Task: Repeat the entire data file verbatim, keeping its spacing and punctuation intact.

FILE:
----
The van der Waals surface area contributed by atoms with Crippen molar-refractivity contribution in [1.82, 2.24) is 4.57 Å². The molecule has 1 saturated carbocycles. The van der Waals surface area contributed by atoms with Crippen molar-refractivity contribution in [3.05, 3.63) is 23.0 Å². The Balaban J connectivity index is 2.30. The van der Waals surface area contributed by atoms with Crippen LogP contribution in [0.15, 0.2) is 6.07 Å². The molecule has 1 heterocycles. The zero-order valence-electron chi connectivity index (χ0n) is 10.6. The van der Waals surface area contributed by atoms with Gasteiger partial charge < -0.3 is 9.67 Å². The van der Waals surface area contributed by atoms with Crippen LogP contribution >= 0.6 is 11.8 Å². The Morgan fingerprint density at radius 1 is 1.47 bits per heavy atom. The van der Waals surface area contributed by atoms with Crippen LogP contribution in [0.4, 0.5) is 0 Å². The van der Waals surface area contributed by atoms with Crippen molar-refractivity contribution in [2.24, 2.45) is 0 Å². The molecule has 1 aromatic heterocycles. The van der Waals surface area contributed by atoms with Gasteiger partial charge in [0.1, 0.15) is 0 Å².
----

The van der Waals surface area contributed by atoms with Crippen molar-refractivity contribution in [1.82, 2.24) is 4.57 Å². The molecule has 1 saturated carbocycles. The van der Waals surface area contributed by atoms with Crippen molar-refractivity contribution in [3.05, 3.63) is 23.0 Å². The Balaban J connectivity index is 2.30. The van der Waals surface area contributed by atoms with Crippen LogP contribution in [0.15, 0.2) is 6.07 Å². The molecule has 1 heterocycles. The zero-order valence-electron chi connectivity index (χ0n) is 10.6. The van der Waals surface area contributed by atoms with Gasteiger partial charge < -0.3 is 9.67 Å². The van der Waals surface area contributed by atoms with Crippen LogP contribution >= 0.6 is 11.8 Å². The Morgan fingerprint density at radius 1 is 1.47 bits per heavy atom. The van der Waals surface area contributed by atoms with Crippen LogP contribution in [0.4, 0.5) is 0 Å². The van der Waals surface area contributed by atoms with Crippen molar-refractivity contribution in [2.24, 2.45) is 0 Å². The molecule has 1 aromatic heterocycles. The van der Waals surface area contributed by atoms with Gasteiger partial charge in [0.1, 0.15) is 0 Å².